A night after CNN anchors fretted about how Katrina and the recovering Gulf region were “thunderously missing” from President Bush's State of the Union address, CBS and NBC picked up the cause. CBS Evening News anchor Katie Couric regretted on Wednesday night how “there was not one mention of Katrina, though the suffering and hardship continue.” Noting that “there are still 13,000 people living in FEMA trailers,” Couric asserted: “Some who lost everything are asking, 'What about us?'” Reporter Armen Keteyian, a veteran of HBO's Real Sports with Bryant Gumbel, featured one New Orleans man who, “like many here, watched the President's speech, his rage rising with every word." Keteyian listed how “there were 5,596 words in the President's speech last night,” and insisted that “reaction to the fact that not a single one was either Katrina or Louisiana was felt...all across the Gulf." Kateyian concluded with how “words like 'relief' and 'recovery' now seem as empty to them as last night's presidential address.”
Leading into an image of a headline in the New Orleans Times-Picayune, “New Orleans left out of president's script,” as if a local newspaper story should have national import, David Gregory highlighted on Wednesday's NBC Nightly News: “That focus on Iraq, and the political toll it's taken, has led the White House to divert its attention from other priorities -- like rebuilding New Orleans after Katrina. Last night, not a word. The omission was headline news.”
A Tuesday night NewsBusters item, “CNN: Katrina 'Thunderously Missing' from Bush Speech, Gulf Residents 'Upset,'” outlined the distress expressed by CNN's Wolf Blitzer and Anderson Cooper.
The MRC's Brad Wilmouth corrected the closed-captioning against the video for the January 24 CBS Evening News story:
Katie Couric: "In his State of the Union Address, President Bush took note of the unrest in Lebanon as well as the suffering in Darfur, but there was not one mention of Katrina, though the suffering and hardship continue. The federal government has spent $80 billion on recovery efforts in the Gulf region, but there are still 13,000 people living in FEMA trailers. And as chief investigative reporter Armen Keteyian reports, some who lost everything are asking, 'What about us?'"
Armen Keteyian: "It sits on a flat gravel mud-soaked lot, the irony of the name [“Mt. Olive Gardens”] not lost on its residents. Seventeen months after Katrina, nearly 200 people uprooted by a hurricane still live in Mt. Olive Gardens, whole families packed into 200 square foot FEMA trailers they now call home."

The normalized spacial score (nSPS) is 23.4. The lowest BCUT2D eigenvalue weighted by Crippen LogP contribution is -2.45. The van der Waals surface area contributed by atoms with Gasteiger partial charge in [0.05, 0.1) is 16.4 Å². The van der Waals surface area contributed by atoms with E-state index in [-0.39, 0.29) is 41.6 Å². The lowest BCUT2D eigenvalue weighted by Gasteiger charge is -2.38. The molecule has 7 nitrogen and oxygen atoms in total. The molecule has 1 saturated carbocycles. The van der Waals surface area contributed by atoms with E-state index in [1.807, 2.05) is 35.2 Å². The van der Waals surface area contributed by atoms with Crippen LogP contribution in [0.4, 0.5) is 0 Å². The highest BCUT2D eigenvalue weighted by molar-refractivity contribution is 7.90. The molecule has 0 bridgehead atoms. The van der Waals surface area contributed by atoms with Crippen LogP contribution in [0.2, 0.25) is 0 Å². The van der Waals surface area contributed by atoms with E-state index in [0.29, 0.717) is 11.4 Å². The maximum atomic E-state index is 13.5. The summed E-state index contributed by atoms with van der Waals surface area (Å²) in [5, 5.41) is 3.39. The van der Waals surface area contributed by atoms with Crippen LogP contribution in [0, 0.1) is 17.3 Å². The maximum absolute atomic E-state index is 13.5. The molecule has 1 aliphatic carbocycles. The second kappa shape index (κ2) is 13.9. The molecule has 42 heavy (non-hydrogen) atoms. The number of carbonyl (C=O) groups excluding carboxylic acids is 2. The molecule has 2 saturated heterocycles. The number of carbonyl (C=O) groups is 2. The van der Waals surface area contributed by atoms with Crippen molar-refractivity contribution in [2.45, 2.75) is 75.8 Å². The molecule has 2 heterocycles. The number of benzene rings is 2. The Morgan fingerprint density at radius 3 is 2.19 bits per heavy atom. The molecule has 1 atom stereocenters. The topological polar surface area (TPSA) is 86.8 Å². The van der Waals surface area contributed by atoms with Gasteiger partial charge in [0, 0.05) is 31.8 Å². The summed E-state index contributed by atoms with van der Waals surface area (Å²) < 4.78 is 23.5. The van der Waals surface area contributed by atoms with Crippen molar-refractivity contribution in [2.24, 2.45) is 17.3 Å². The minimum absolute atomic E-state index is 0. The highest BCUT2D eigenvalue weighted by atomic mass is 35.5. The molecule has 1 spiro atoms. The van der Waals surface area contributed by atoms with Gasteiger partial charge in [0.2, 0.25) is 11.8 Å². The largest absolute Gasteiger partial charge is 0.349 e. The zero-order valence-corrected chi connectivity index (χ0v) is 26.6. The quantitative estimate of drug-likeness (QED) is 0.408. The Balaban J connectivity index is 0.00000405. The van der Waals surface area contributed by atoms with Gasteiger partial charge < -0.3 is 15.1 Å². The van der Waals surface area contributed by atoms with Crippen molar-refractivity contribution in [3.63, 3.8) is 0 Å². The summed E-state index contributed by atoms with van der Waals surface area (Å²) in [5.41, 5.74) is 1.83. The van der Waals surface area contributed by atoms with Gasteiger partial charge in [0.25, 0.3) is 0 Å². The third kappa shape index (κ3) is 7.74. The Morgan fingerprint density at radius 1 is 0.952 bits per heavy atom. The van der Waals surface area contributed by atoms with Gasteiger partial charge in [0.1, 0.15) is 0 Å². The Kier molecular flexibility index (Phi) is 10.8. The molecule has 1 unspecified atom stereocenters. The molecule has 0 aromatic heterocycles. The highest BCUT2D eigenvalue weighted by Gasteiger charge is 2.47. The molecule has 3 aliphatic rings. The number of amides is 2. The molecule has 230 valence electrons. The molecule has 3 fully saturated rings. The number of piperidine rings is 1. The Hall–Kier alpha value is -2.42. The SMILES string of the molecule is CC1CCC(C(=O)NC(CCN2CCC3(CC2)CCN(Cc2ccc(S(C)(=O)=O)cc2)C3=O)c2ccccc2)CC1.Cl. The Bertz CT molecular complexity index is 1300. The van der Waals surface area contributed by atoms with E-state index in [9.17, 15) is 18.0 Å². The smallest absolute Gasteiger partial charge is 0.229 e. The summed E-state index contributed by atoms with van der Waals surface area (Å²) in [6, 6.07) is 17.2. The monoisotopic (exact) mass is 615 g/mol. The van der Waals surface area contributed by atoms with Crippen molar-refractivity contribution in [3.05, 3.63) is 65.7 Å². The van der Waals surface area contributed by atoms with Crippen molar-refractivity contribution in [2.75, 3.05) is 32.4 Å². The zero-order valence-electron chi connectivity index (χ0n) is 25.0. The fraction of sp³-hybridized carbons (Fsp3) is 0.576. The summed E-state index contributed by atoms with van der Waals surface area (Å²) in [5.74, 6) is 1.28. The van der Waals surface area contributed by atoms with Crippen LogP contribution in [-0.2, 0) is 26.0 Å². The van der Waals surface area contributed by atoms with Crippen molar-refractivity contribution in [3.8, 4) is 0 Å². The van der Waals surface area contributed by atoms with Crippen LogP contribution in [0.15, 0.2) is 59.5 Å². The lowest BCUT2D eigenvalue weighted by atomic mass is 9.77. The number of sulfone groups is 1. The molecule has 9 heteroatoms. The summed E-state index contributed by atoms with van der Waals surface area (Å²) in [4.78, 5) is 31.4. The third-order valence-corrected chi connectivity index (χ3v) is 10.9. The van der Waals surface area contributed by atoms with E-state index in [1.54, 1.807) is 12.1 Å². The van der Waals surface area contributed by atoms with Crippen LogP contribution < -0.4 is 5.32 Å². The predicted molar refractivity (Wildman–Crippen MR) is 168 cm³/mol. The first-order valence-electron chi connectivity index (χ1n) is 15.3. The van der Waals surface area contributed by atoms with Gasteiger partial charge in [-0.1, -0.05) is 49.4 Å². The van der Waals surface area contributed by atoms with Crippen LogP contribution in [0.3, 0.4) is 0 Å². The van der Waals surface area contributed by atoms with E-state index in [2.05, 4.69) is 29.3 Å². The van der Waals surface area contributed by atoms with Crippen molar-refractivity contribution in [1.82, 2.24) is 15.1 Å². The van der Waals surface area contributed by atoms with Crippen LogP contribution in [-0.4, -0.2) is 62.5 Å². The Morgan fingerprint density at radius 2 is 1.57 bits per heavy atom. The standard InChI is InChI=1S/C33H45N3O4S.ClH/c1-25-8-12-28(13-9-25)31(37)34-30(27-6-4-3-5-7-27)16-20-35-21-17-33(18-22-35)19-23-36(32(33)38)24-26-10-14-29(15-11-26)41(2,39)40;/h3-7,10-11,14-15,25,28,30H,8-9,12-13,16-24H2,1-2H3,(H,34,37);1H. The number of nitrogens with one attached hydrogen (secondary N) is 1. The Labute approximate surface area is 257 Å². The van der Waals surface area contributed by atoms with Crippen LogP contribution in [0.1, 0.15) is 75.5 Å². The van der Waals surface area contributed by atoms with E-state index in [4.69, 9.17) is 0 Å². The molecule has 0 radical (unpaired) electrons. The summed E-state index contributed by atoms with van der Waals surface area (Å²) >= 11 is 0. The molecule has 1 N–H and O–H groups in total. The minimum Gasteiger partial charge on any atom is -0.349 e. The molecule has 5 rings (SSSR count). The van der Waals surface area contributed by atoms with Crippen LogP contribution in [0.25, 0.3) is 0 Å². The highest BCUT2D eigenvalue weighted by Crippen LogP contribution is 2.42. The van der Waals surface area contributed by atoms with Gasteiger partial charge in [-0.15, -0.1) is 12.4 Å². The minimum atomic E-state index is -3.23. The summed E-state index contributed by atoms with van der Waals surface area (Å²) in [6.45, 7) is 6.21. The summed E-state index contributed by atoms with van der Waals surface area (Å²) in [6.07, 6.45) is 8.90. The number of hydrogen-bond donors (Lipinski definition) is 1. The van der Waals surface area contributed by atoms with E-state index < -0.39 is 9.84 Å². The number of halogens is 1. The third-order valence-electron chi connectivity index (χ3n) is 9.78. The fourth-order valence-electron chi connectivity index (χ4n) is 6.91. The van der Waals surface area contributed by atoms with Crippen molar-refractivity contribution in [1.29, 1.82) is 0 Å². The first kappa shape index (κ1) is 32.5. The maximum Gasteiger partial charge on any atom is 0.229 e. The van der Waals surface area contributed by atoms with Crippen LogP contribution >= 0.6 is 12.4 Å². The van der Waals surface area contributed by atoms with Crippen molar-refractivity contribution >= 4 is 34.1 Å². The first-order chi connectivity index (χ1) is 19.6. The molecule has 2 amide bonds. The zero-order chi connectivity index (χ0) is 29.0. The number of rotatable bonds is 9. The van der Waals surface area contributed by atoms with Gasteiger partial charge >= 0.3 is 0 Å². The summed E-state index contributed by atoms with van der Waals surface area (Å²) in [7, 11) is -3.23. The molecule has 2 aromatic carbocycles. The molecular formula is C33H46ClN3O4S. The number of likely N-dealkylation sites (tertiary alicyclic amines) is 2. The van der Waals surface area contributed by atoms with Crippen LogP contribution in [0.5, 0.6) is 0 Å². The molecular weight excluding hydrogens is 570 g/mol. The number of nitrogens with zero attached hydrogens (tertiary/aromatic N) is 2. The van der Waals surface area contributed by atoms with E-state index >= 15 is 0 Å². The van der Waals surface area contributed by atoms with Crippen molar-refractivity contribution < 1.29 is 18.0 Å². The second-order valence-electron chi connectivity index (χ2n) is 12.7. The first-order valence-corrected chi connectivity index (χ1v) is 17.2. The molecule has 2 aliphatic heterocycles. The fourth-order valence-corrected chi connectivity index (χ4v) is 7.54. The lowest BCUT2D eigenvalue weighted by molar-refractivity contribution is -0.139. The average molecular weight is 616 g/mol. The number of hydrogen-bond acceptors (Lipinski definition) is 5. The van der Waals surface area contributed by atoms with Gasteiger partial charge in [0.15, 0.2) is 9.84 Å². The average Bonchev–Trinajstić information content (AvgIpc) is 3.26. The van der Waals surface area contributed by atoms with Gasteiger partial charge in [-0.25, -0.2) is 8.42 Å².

Chris Davis: "God can't let this happen."
Keteyian: "Chris Davis is one of the displaced from New Orleans now living near Baton Rouge. Like many here, he watched the President's speech, his rage rising with every word."
Davis: "At this time, I almost broke my TV and knocked it off the stand, you know?"
Keteyian: "A Vietnam vet, Davis lost a job as a ship builder to Katrina, now in a place where crime's a constant worry, and children rarely venture outside. He's long since lost hope."
Davis: "It gets hopeless and more hopeless every day."
Keteyian: "Toni Bankston, a mental health case worker, couldn't believe what the President wasn't saying."
Toni Bankston: "People were already feeling forgotten, and I think that this may potentially reinforce that."
Keteyian: "There were 5,596 words in the President's speech last night, and reaction to the fact that not a single one was either Katrina or Louisiana was felt not only here in tiny Mt. Olive Gardens, but all across the Gulf."
Governor Kathleen Blanco (D-LA): "The pains of the hurricane are yesterday's news in Washington."
Raymond Jetson, Louisiana Family Recovery Corps: "There's been a lot said, very little done, and now we've evolved to the point where there's even very little, if nothing, being said."
Keteyian: "To a point where in places like Mt. Olive Gardens, words like 'relief' and 'recovery' now seem as empty to them as last night's presidential address. Armen Keteyian, CBS News, Baton Rouge, Louisiana."